[whatwg] Issues concerning the <base> element and xml:base
ian at hixie.ch
Thu Jan 15 15:24:01 PST 2009
On Sat, 7 Jun 2008, Smylers wrote:
> Ian Hickson writes:
> > On Sat, 1 Mar 2008, Jonas Sicking wrote:
> > > > It seems like UAs should support a notification mechanism so that
> > > > when a base URI is changed, all URIs in the document ... or in
> > > > that subtree ... get reresolved.
> > >
> > > I have never heard of anyone that actually desired changing the base
> > > uri for all or parts of a page dynamically.
> > I agree that it's a pretty dumb thing to do.
> So it sounds like supporting it isn't necessary, and putting effort into
> supporting it is a distraction.
Well as Anne says below, we want to make sure that we pick what the
behavior is so that it is sane so that if anyone does end up depending on
it, we don't have to spec something insane. That's happened a lot. :-)
> > I'm not really sure how to unspecify that without adding a really
> > weird clause like "in the event that the attribute is changed, user
> > agents may, whenever convenient, pretend, for the sake of url
> > resolution, that it has not changed".
> Why is that weird? Even if it is, why is being weird worse than
> creating an implementation burden of something which nobody will use
> (except by accident)?
It's weird because it's not predictable.
"By accident" is the problem. It's when people accidentally rely on
misfeatures that are unintended and that rely on weird implementation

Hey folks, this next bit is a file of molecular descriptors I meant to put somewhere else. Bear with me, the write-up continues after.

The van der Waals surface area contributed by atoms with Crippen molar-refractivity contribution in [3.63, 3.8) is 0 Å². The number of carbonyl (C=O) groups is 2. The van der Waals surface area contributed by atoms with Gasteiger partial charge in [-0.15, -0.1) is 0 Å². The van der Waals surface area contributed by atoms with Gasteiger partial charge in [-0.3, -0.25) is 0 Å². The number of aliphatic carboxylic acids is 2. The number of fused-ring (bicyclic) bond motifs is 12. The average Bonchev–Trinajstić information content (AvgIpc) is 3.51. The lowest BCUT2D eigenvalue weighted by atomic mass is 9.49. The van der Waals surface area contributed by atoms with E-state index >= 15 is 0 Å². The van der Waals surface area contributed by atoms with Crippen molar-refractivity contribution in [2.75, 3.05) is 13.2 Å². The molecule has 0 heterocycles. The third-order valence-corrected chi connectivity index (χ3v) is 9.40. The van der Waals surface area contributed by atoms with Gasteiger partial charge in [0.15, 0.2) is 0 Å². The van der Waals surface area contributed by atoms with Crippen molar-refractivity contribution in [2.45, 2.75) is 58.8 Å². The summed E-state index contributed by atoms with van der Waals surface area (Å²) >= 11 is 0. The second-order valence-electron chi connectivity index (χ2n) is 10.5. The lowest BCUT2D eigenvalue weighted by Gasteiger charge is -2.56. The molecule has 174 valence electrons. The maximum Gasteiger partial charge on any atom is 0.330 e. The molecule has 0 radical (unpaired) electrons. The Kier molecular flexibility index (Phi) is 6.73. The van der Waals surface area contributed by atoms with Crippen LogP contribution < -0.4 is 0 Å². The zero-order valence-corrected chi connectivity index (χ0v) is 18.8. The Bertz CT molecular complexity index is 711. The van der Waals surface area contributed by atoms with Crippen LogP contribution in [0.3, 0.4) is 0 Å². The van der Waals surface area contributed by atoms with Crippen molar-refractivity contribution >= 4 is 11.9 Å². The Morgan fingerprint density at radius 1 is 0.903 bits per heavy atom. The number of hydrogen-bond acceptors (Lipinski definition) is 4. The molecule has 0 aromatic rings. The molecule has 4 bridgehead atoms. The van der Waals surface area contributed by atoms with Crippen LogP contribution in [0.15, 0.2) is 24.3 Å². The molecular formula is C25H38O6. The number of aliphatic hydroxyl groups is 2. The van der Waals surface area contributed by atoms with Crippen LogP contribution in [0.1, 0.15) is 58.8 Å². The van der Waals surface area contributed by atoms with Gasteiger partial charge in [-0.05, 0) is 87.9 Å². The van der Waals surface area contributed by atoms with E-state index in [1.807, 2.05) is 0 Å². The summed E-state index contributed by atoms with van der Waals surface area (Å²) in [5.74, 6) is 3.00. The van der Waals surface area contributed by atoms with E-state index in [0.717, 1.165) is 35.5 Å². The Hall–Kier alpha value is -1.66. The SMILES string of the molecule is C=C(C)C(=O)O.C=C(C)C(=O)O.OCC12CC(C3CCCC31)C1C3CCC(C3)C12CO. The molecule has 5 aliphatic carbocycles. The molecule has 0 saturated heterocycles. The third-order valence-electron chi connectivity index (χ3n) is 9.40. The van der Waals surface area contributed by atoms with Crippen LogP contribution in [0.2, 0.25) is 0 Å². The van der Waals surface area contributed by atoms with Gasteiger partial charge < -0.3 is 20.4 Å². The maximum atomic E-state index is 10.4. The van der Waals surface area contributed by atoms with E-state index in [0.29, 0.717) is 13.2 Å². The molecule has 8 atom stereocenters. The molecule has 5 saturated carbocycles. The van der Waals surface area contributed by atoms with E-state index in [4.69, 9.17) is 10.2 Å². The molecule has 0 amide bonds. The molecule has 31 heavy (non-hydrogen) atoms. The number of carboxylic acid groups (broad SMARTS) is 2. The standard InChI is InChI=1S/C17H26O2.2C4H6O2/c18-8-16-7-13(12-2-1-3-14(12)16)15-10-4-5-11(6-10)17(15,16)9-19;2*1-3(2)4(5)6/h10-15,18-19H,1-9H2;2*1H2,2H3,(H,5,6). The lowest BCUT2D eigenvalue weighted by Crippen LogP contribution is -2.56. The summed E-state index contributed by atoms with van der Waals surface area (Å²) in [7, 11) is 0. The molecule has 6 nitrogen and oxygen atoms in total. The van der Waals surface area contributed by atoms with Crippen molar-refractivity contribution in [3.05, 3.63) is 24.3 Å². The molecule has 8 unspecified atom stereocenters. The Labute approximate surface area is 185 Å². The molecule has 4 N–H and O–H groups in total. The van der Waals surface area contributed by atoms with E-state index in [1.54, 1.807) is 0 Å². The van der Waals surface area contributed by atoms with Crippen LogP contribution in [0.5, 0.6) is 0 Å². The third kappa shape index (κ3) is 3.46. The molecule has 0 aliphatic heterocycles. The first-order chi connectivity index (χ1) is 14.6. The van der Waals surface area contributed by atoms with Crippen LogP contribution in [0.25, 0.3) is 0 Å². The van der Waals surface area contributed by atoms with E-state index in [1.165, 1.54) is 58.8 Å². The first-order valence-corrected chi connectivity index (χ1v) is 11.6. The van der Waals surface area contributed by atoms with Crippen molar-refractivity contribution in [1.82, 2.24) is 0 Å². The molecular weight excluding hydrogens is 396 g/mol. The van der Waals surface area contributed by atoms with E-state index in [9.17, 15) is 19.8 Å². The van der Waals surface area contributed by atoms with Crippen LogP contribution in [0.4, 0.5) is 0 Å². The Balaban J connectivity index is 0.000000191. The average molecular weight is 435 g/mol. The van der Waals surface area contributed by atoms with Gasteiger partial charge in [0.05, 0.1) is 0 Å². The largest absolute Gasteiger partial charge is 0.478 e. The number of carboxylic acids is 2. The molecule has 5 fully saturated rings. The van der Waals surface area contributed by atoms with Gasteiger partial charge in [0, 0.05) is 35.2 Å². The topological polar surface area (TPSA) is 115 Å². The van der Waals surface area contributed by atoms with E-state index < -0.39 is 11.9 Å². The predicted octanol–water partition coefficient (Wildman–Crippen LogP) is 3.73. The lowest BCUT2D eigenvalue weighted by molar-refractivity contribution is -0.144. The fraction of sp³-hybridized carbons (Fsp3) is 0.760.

details that we end up with weirdness in the spec.
On Sat, 7 Jun 2008, Anne van Kesteren wrote:
> Well, we want to prevent that at some point an important site will start
> relying on the specifics of xml:base handling in a particular browser
> while we can still make the handling something sane we can all agree on.
On Thu, 17 Jul 2008, Jonas Sicking wrote:
> Assuming there is something sane we can all agree on. So far that is not
> the case. On both points :)
I think the current text in the spec is pretty reasonable at this point.
The main text is here:
...and other parts of the spec ensure that the "Otherwise" clause in that
section is true (e.g. by carefully defining when a URL is resolved and
then not resolving it again in the algorithms).
I haven't yet covered style="" attributes. The problem with CSS is that
there is no clear point at which URLs are resolved... can we say it
happens during parsing, so that the absolute URLs computed for the first
cascade are set once and for all?
On Sun, 8 Jun 2008, Maciej Stachowiak wrote:
> It seems weird for src and href attributes to have a URI other than what
> the element has loaded or is loading - this would be the only case where
> they may not match.
It's weird, but then so is changing the base URL.
> (Also, would setting href or src to itself in such a case trigger a load
> of a different resource?)
> I have to admit I am not especially excited about implementing instant
> dynamic updates of everything in the document referencing a URI, whether
> it triggers a load or not, when the <base> element is changed. That
> seems like a lot of coding and testing work solely to serve a very
> unimportant edge case that right now likely no one depends on. In
> general if the spec requires significant implementation work for
> something that has no real user or author benefit, just because that is
> easier to define, then I think we have chosen poorly.
Agreed; I've tried to keep this to a bare minimum. Basically only links
shown in UI need be updated, if we can get away with saying that CSS
resolves URLs during parsing.
The UI updates are only a "should", too, since they're not really required
for interoperability. (I recommend doing it, though, since the URL that is
resolved when the link is clicked would differ from what the user saw in
the UI, otherwise.)
Ian Hickson U+1047E )\._.,--....,'``. fL
http://ln.hixie.ch/ U+263A /, _.. \ _\ ;`._ ,.
Things that are impossible just take longer. `._.-(,_..'--(,_..'`-.;.'
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